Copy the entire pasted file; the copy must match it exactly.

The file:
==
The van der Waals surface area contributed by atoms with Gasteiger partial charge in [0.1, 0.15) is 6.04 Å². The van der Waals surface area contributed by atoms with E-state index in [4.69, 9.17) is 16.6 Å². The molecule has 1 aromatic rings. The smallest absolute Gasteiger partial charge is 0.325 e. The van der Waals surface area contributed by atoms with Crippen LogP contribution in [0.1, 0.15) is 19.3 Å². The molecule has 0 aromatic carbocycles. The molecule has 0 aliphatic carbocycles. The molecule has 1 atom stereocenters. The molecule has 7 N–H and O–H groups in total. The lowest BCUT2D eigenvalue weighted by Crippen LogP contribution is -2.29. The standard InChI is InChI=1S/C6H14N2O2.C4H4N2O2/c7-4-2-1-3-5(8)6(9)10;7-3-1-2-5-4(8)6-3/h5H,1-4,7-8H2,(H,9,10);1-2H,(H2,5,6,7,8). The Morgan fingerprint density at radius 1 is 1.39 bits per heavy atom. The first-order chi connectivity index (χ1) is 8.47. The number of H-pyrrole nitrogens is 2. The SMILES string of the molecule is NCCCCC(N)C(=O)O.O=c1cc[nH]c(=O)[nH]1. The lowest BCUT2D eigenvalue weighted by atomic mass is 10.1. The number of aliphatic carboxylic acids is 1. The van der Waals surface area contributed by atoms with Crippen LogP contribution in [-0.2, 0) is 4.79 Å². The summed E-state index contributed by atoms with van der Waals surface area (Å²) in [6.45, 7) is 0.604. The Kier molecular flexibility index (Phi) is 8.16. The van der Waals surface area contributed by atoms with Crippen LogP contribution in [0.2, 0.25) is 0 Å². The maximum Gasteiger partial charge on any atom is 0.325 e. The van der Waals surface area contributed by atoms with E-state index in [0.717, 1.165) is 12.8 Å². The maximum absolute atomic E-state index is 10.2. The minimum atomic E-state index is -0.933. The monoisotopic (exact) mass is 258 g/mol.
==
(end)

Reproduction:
The van der Waals surface area contributed by atoms with Gasteiger partial charge in [0.1, 0.15) is 6.04 Å². The van der Waals surface area contributed by atoms with E-state index in [4.69, 9.17) is 16.6 Å². The molecule has 1 aromatic rings. The smallest absolute Gasteiger partial charge is 0.325 e. The van der Waals surface area contributed by atoms with Crippen LogP contribution in [0.1, 0.15) is 19.3 Å². The molecule has 0 aromatic carbocycles. The molecule has 0 aliphatic carbocycles. The molecule has 1 atom stereocenters. The molecule has 7 N–H and O–H groups in total. The lowest BCUT2D eigenvalue weighted by Crippen LogP contribution is -2.29. The standard InChI is InChI=1S/C6H14N2O2.C4H4N2O2/c7-4-2-1-3-5(8)6(9)10;7-3-1-2-5-4(8)6-3/h5H,1-4,7-8H2,(H,9,10);1-2H,(H2,5,6,7,8). The Morgan fingerprint density at radius 1 is 1.39 bits per heavy atom. The first-order chi connectivity index (χ1) is 8.47. The number of H-pyrrole nitrogens is 2. The SMILES string of the molecule is NCCCCC(N)C(=O)O.O=c1cc[nH]c(=O)[nH]1. The lowest BCUT2D eigenvalue weighted by atomic mass is 10.1. The number of aliphatic carboxylic acids is 1. The van der Waals surface area contributed by atoms with Crippen LogP contribution in [-0.2, 0) is 4.79 Å². The summed E-state index contributed by atoms with van der Waals surface area (Å²) in [6.45, 7) is 0.604. The Kier molecular flexibility index (Phi) is 8.16. The van der Waals surface area contributed by atoms with Crippen LogP contribution in [0.2, 0.25) is 0 Å². The maximum Gasteiger partial charge on any atom is 0.325 e. The van der Waals surface area contributed by atoms with E-state index in [0.717, 1.165) is 12.8 Å². The maximum absolute atomic E-state index is 10.2. The minimum atomic E-state index is -0.933. The monoisotopic (exact) mass is 258 g/mol.